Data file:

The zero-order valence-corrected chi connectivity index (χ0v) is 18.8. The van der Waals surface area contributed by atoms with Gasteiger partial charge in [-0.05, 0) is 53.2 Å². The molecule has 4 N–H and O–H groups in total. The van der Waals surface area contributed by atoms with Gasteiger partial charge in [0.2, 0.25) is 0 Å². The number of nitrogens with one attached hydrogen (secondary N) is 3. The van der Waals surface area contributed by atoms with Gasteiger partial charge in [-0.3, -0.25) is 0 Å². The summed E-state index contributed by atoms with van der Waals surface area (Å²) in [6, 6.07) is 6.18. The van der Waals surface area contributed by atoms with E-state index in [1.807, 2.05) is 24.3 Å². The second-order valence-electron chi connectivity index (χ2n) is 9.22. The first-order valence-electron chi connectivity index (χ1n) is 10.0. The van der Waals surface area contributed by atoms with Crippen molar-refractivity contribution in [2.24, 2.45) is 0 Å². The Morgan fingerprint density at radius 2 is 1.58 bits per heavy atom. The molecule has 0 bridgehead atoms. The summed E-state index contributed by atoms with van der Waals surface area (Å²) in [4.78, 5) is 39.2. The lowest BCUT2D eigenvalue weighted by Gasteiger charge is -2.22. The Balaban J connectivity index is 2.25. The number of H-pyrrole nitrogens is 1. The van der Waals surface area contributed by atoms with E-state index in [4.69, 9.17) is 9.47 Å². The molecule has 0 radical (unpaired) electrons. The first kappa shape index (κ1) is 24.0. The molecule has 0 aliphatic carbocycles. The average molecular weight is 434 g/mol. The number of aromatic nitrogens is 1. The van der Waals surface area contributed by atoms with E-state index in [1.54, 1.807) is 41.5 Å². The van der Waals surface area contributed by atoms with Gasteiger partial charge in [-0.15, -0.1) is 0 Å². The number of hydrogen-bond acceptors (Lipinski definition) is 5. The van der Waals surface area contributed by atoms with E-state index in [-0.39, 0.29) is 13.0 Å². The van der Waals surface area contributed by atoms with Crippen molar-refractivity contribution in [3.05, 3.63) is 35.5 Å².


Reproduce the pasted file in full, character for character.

The zero-order valence-corrected chi connectivity index (χ0v) is 18.8. The van der Waals surface area contributed by atoms with Gasteiger partial charge in [-0.05, 0) is 53.2 Å². The molecule has 4 N–H and O–H groups in total. The van der Waals surface area contributed by atoms with Gasteiger partial charge in [0.2, 0.25) is 0 Å². The number of nitrogens with one attached hydrogen (secondary N) is 3. The van der Waals surface area contributed by atoms with Gasteiger partial charge in [-0.3, -0.25) is 0 Å². The summed E-state index contributed by atoms with van der Waals surface area (Å²) in [6, 6.07) is 6.18. The van der Waals surface area contributed by atoms with E-state index in [1.807, 2.05) is 24.3 Å². The second-order valence-electron chi connectivity index (χ2n) is 9.22. The first-order valence-electron chi connectivity index (χ1n) is 10.0. The van der Waals surface area contributed by atoms with Crippen molar-refractivity contribution in [2.24, 2.45) is 0 Å². The Morgan fingerprint density at radius 2 is 1.58 bits per heavy atom. The molecule has 0 bridgehead atoms. The summed E-state index contributed by atoms with van der Waals surface area (Å²) in [4.78, 5) is 39.2. The lowest BCUT2D eigenvalue weighted by Gasteiger charge is -2.22. The Balaban J connectivity index is 2.25. The number of H-pyrrole nitrogens is 1. The van der Waals surface area contributed by atoms with E-state index in [4.69, 9.17) is 9.47 Å². The molecule has 0 radical (unpaired) electrons. The first kappa shape index (κ1) is 24.0. The molecule has 0 aliphatic carbocycles. The average molecular weight is 434 g/mol. The number of aromatic nitrogens is 1. The van der Waals surface area contributed by atoms with E-state index in [1.54, 1.807) is 41.5 Å². The van der Waals surface area contributed by atoms with Gasteiger partial charge in [-0.15, -0.1) is 0 Å². The number of hydrogen-bond acceptors (Lipinski definition) is 5. The van der Waals surface area contributed by atoms with E-state index in [-0.39, 0.29) is 13.0 Å². The van der Waals surface area contributed by atoms with Crippen molar-refractivity contribution in [3.05, 3.63) is 35.5 Å².